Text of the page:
Fluoridegate: An American Tragedy

Amazing documentary on fluoride and how it is forced into all of us without our conscent.


What public health experts say

After seven decades of evidence, every major health organization agrees: optimally fluoridated water protects your teeth without posing risks to your health. While almost all water contains naturally-occurring fluoride, the community water systems that serve most American households adjust the level, usually by adding fluoride to achieve the right amount to reduce tooth decay. Health organizations say this is one of the major reasons most people no longer need the dentures that were so common before widespread fluoridation, and studies have shown that it is why dental costs are lower and oral health problems have declined in fluoridated communities – outcomes that have an important impact on our overall health.

What fluoride opponents say

Anti-fluoride activists want to take fluoride out of every community’s drinking water because they are certain it is harmful. Their reasons have evolved over time. Today opponents rarely argue that fluoridation is a communist plot, as they once did. They contend that this public health practice is an infringement on individual freedoms and, despite the assurances of health organizations, that it is dangerous. And while the authors of the studies they cite dispute these interpretations, opponents still say that community water fluoridation causes a wide range of health problems, from bone cancer to dementia. Some even say community water fluoridation does not reduce tooth decay at all and argue that if people want fluoridated water to protect their teeth, each individual household should fluoridate its own water.


American Dental Association (ADA)

Community water fluoridation is the single most effective public health measure to prevent tooth decay. … For nearly 70 years, studies have consistently shown that fluoridation of community water supplies is safe and effective in preventing dental decay in both children and adults. … The American Dental Association continues to endorse fluoridation of community water supplies as safe and effective for preventing tooth decay. This support has been the Association’s position since policy was first adopted in 1950.”

American Academy of Pediatrics (AAP)

“Tooth decay is the most common chronic disease of childhood, and water fluoridation is one of the most important public health initiatives in the 20th century. The AAP agrees that water fluoridation is beneficial for reducing and controlling tooth decay and promoting oral health in children and adults.”

Centers for Disease Control and Prevention (CDC)

“The safety and benefits of fluoride are well documented. For 70 years, people in the United States have benefited from drinking water with fluoride, leading to better dental health. Drinking fluoridated water keeps the teeth strong and reduced tooth decay by approximately 25% in children and adults. By preventing tooth decay, community water fluoridation has been shown to save money, both for families and the health care system. … the Centers for Disease Control and Prevention (CDC) named community water fluoridation one of 10 great public health achievements of the 20th century. ”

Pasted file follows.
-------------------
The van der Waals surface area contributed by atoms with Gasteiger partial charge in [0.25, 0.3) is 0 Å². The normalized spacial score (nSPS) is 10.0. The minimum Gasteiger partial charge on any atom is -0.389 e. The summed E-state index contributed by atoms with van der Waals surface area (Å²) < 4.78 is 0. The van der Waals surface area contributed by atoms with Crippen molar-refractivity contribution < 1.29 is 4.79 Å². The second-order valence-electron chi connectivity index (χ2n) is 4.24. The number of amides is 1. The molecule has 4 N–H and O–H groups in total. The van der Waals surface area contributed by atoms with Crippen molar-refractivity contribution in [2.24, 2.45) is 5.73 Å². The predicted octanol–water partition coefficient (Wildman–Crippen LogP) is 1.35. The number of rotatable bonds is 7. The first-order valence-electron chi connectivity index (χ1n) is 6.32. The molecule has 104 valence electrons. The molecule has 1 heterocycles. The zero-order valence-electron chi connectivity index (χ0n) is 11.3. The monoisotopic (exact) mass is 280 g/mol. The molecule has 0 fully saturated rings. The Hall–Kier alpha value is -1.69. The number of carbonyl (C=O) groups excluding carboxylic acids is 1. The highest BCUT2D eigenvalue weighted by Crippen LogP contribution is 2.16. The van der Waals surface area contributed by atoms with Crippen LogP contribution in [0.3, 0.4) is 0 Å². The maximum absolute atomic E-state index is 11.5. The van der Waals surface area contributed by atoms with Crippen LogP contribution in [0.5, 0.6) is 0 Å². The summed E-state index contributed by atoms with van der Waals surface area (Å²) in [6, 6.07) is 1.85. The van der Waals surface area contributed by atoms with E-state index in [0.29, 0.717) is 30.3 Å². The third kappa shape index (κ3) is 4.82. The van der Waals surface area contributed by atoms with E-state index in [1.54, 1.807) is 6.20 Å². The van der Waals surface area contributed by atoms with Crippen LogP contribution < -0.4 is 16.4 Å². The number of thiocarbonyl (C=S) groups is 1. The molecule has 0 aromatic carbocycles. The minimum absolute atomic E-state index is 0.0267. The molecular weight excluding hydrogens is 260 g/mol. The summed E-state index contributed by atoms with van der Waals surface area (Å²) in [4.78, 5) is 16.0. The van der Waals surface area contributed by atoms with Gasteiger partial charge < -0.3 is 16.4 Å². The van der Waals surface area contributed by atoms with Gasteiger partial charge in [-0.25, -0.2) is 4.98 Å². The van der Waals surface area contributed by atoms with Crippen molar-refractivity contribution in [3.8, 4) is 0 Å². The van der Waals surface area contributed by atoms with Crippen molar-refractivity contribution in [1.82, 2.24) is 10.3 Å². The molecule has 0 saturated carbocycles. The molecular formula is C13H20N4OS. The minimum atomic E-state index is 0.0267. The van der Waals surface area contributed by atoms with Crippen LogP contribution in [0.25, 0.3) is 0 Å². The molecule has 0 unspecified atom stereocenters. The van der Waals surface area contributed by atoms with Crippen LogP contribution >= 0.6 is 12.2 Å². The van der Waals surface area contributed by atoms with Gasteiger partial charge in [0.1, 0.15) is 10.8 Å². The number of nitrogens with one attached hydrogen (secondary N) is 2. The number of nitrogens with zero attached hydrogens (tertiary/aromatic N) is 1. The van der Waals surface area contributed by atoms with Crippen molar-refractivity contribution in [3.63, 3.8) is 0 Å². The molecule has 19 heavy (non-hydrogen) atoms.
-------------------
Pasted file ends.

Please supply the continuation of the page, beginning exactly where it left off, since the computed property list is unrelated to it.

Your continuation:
American Academy of Family Physicians (AAFP)

“The American Academy of Family Physicians supports fluoridation of public water supplies as a safe, economical, and effective method to prevent dental caries.”

Institute of Medicine (IOM)

“Community water fluoridation is credited with significantly reducing caries incidence in the United States, and it was recognized as one of the 10 great public health achievements of the 20th century. Evidence continues to show that community water fluoridation is effective, safe, and inexpensive, and it is associated with significant cost savings”

American Public Health Association (APHA)

“Water fluoridation is safe and the most cost-effective public health measure to prevent tooth decay for everyone, regardless of age. Tooth decay is the most common chronic disease, affecting almost everyone; and since the advent of fluoridation, the prevalence of tooth decay, especially among children, has markedly decreased.”

World Health Organization (WHO)

“People of all ages, including the elderly, benefit from community water fluoridation. … Fluoridation of water supplies, where possible, is the most effective public health measure for the prevention of dental decay. … The consensus among dental experts is that fluoridation is the single most important intervention to reduce dental caries, not least because water is an essential part of the diet for everyone in the community, regardless of their motivation to maintain oral hygiene or their willingness to attend or pay for dental treatment.”


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